The Government is proposing to send in "super" heads and governors to take over clusters of schools in education action zones. The idea is outlined in the Government's centrepiece standards legislation, to be published next week.
Stephen Byers, school standards minister, told chief education officers at their annual conference at Warwick University that one head could take charge of secondary schools and their feeder primaries in areas designated an education action zone.
These "super" heads and governors will be in the vanguard to raise standards in deprived parts of the country. The education action zones will co-ordinate with health and employment action zones.
But even before the ink is dry on the legislation, there are signs that the plan could run into trouble. Headteachers in the east London borough of Newham are furious that their local education authority is proposing to bid to become an action zone. They point to the recent performance tables, which show their schools are improving and fear that a superhead will be parachuted in.
David Hart, general secretary of the National Association of Head Teachers, said local authorities would have to treat the issue with sensitivity. He said: "The concept sounds potentially exciting and could be of great benefit to pupils from deprived backgrounds. But will the schools in an education action zone necessarily be failing or on special measures?
"They could be labelled as underperforming, but may have had satisfactory inspections. We are all in favour of good heads being brought in to take over difficult schools, however we are concerned that policy in education action zones is being made up on the hoof."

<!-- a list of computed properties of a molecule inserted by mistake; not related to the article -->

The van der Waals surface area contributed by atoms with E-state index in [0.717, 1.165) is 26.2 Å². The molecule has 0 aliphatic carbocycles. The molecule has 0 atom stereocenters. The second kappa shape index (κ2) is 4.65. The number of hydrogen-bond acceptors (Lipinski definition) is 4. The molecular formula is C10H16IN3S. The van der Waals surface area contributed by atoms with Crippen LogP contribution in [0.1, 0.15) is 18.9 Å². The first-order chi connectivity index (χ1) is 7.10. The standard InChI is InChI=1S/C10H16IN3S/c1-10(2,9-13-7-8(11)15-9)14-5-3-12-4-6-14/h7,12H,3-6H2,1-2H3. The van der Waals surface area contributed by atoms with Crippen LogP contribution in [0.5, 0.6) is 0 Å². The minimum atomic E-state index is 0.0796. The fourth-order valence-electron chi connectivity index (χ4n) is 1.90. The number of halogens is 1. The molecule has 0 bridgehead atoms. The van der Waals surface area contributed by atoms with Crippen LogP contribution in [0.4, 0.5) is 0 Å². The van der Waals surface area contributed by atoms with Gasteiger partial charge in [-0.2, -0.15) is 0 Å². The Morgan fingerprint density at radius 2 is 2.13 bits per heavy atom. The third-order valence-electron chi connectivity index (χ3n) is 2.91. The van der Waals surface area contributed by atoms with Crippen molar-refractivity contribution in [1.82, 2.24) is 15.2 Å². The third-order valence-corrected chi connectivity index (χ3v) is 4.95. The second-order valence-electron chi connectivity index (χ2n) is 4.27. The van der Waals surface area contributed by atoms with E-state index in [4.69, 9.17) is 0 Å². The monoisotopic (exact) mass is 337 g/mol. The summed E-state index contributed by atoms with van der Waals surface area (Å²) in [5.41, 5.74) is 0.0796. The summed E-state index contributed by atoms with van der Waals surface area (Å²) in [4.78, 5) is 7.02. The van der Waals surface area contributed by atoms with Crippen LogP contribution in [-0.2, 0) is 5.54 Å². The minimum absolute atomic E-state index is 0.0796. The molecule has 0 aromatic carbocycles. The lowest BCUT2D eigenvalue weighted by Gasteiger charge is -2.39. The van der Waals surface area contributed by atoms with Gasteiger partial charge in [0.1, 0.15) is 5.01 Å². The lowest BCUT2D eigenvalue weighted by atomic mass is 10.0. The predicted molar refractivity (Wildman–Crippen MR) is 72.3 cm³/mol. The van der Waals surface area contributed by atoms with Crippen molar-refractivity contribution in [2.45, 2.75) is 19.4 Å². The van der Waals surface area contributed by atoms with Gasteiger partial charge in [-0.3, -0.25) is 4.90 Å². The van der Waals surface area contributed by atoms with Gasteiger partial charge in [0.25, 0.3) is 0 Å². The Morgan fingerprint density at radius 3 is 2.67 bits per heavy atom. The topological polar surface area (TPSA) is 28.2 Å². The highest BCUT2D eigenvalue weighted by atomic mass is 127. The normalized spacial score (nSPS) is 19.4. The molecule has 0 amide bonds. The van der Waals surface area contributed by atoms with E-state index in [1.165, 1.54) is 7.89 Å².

Mr Byers said the scheme would start with five action zones and eventually reach 25. He said: "These plans are new and exciting. This is an example of flexibility being used to spread best practice."
The Schools Standards and Framework Bill will be published next week. It will run in parallel with the Teaching and Higher Education Bill, which was launched in the House of Lords this week and introduces tuition fees, new arrangements for student loans, a year's induction course for new teachers, a General Teaching Council, a professional qualification for heads and a new focus on literacy and numeracy.
Ministers won their argument to hive off the potentially troublesome tuition fees legislation from their standards Bill which will tackle failing teachers and introduce target-setting and foundation schools.
A Government source said: "Education is being treated very well. It's managed to get space for two Bills. It means that we are not going to have the distraction of debating about tuition fees . . . so we can concentrate on school standards. The agenda is not going to be sidetracked. It's good news."
He added that the standards Bill would differ in parts from the White Paper because the Government had taken note of points made in the consultation period. The Bishops have now been appeased by a change which retains voluntary-controlled status and concessions on admissions policy. There were more than 8,000 contributions, more than half responses to leaflets displayed in supermarkets.
The Government fears its own backbenchers could cause problems over tuition fees. The announcement of the Goverment response to Sir Ron Dearing's higher education report resulted in embarrassment this summer when it appeared that gap-year students had been ignored.
The most controversial part of the standards Bill is the creation of foundation schools, the successor to grant-maintained schools.